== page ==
Munich is home to a sheer abundance of houses from the era of Art Nouveau. This walking tour through Munich covers the Jugendstil highlights.
Munich is best known for its beer and the Oktoberfest. But just a short walk away from the infamous Hofbräuhaus hides, quite in plain sight, the bohemian side of Bavaria’s capital: An almost unparalleled wealth of fascinating Art Nouveau houses are scattered throughout the city. A wonder in itself, because Munich suffered severe damage during WWI, and so much of its ancient past has been lost after the bombings.
I have recently been to Riga, where the Art Nouveau district will appear in every city guide. It made me realize that this part of Munich’s history deserves much more attention – especially since there are few cities (if any) with more buildings from that time.
Around the fin de siècle Munich was a city of art, artist and basically everything new. Schwabing, back then still a real suburb, became the hotspot for students, philosophers and painters alike. Ernst Ludwig Kirchner, Paul Klee, Wassily Kandinsky, Alexej Jawlensky, Gabriele Münter, Franz Marc or Thomas Mann – the list of world famous artist spending parts of their lives in Schwabing is as long as illustrious. Newspapers like the Jugend or the Simplicissimus appeared in that time and inspired a whole generation with new ideas – some of them quite evidently left their mark on architecture.
Jugendstil is what Art Nouveau is called in Germany. Derived from that Newspaper “Jugend” which started it all. As a tourist, you can still get glimpses of those glorious times. A walking tour through Munich and its Art Nouveau architecture might be just the most special way to while away your time in the city so often reduced to lederhosen and beer.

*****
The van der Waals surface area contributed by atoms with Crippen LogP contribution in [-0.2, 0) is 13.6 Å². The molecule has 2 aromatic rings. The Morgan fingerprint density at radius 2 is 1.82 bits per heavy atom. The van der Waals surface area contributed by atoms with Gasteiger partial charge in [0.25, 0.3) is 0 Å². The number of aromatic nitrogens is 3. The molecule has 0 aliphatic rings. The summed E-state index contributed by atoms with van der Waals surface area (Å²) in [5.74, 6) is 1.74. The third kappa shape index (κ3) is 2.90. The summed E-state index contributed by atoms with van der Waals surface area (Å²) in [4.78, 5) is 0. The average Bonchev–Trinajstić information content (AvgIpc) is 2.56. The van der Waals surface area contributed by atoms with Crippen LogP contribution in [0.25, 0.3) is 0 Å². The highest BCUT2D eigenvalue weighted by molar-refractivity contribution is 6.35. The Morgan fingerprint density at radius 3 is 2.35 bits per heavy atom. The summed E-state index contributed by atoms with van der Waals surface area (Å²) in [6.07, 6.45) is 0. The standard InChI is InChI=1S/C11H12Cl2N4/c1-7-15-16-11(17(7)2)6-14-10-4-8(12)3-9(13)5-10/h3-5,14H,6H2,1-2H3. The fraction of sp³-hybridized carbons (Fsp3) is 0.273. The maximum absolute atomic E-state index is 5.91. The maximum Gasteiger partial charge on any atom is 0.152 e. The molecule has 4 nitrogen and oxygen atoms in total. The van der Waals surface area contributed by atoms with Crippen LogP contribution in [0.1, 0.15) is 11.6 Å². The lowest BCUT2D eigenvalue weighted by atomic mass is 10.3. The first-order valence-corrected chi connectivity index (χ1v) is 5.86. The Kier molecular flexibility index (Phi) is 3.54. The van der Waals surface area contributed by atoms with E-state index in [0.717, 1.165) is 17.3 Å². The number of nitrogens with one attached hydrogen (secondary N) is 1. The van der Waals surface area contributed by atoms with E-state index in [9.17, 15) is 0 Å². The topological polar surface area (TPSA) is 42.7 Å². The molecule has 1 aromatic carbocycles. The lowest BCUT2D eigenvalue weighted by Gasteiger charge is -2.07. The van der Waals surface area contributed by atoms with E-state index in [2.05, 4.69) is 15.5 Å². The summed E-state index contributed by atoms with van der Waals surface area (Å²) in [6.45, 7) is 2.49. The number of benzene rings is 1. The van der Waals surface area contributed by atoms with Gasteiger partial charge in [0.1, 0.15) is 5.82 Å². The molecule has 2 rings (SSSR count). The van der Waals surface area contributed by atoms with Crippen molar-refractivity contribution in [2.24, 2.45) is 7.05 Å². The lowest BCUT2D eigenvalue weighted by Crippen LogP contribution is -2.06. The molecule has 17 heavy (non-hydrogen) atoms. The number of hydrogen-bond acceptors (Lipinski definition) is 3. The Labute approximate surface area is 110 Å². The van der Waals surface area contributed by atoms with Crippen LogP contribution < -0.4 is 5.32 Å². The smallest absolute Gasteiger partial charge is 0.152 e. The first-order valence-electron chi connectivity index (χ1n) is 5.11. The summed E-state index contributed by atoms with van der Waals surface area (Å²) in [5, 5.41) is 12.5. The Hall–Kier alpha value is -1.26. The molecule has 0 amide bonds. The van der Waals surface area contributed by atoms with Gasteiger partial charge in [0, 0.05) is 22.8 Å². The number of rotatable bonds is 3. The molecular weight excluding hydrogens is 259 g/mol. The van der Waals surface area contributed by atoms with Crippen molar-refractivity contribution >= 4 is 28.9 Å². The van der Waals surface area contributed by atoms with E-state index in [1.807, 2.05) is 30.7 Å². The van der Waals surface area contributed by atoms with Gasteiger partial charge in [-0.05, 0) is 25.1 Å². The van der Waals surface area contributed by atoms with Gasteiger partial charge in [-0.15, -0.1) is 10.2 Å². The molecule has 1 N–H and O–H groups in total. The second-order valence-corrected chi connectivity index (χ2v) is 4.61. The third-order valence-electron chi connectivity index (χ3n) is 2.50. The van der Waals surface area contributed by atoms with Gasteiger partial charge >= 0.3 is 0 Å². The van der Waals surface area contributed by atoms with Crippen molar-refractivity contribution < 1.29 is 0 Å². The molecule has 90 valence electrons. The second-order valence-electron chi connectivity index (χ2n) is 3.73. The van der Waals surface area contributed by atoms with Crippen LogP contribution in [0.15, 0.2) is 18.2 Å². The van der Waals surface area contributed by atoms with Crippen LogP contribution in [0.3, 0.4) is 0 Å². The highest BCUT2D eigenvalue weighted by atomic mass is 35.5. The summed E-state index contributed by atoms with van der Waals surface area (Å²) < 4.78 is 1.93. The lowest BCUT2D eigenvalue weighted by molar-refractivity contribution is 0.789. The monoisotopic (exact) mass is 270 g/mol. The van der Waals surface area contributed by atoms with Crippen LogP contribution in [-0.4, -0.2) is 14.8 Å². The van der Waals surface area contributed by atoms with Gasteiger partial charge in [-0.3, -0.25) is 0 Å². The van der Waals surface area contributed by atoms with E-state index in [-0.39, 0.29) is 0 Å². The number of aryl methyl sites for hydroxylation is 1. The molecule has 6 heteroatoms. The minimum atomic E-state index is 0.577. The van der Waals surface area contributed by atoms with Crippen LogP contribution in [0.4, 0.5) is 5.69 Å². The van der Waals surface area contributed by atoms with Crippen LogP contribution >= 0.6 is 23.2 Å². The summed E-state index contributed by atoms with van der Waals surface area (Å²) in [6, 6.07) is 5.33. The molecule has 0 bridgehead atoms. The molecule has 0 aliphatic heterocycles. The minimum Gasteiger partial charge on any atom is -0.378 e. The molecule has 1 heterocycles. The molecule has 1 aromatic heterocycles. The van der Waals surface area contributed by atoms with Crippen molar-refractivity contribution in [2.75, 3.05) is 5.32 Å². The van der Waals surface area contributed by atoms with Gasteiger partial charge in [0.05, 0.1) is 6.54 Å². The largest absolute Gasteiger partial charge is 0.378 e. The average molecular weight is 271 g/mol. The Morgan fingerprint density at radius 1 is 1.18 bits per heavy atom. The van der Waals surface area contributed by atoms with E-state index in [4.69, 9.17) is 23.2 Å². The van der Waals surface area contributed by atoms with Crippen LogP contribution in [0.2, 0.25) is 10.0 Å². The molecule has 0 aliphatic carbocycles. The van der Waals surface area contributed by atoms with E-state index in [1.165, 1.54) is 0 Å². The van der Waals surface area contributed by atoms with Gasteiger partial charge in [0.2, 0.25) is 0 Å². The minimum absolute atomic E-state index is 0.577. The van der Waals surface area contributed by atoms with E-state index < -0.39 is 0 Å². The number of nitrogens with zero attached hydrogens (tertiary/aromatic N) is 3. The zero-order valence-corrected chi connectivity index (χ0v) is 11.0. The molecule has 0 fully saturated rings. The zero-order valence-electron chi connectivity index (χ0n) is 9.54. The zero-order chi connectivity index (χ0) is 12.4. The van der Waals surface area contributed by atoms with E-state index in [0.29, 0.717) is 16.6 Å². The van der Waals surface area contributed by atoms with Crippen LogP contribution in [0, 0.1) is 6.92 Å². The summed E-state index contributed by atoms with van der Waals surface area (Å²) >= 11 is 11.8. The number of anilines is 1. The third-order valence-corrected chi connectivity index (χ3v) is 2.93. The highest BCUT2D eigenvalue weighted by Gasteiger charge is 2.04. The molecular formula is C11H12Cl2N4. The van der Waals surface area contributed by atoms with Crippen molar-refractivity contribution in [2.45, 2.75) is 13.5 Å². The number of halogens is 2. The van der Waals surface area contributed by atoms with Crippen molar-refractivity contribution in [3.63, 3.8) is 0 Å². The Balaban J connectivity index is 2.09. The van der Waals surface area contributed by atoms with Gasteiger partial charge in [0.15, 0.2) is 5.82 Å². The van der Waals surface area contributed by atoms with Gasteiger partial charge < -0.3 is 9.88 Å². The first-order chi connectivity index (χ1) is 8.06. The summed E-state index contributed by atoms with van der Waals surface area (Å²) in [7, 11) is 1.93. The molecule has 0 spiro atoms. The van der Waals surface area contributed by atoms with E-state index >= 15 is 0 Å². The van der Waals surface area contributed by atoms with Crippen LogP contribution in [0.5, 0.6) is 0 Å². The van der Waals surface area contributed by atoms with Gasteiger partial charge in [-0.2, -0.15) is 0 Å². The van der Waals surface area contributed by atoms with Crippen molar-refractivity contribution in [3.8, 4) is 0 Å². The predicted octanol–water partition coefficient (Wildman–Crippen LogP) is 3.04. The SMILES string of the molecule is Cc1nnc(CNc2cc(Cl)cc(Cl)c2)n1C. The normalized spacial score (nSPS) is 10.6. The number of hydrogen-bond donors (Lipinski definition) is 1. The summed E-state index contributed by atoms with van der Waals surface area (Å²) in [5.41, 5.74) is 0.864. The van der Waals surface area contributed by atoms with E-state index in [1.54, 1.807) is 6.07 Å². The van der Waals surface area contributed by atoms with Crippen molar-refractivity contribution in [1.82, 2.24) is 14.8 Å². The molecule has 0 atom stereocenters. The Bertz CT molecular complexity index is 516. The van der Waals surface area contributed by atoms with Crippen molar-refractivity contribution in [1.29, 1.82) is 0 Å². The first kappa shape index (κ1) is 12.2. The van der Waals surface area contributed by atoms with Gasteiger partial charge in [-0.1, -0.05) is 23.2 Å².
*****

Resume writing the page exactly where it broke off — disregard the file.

Walking tour through Munich – Chose a district
Now most guides will probably tell you to go to the district of Schwabing if you want to get intimate with Munich’s Art Nouveau past. As a local, I’m willing to disagree (though Schwabing certainly is a good choice as you will see further down below). Instead, go to Bogenhausen, where not only normal city houses but also sprawling villas, a museum, and quite a famous theater can be seen – all in the style of Art Nouveau.
I’d start the tour with the Friedensengel (Angel of Peace). The Friedensengel is an unmissable huge monument in the suburb of Bogenhausen. Being built in 1871 it is, strictly speaking, not Art Nouveau, except for the beautiful mosaics in its basement. Quite evidently the Friedensengel is, even if you are not interested in Art Nouveau, a must-see in Munich.
Follow the Prinzregentenstraße further outside the city. After perhaps 100 meters, you will find the Villa Stuck on the right-hand side of the road. Built by famous painter Franz von Stuck, this magnificent villa certainly is the very Art Nouveau highlight in Munich. The whole ensemble virtually screams: visit me. And you can! It is now a museum, mostly dedicated to modern art. But parts of original Art Nouveau interior survived, as well as the garden, and those can be seen for a small fee of 4 Euro.
Here’s the official website: http://www.villastuck.de/
Whether you decide to go into Villa Stuck or not, you should definitely turn left into the Ismaninger Strasse. House number 98 on the right-hand side will reveal a captivating teal facade above an old tobacco store.
From here it is only a short walk of perhaps 5 minutes to Maria-Theresia-Straße number 27. The enchanting little villa is called Villa Bechtolsheim. Built in between 1896 and 1898 by Martin Dülfer, it is one of the oldest surviving examples of Art Nouveau architecture in Germany. I wish I had had my nursery in that tower!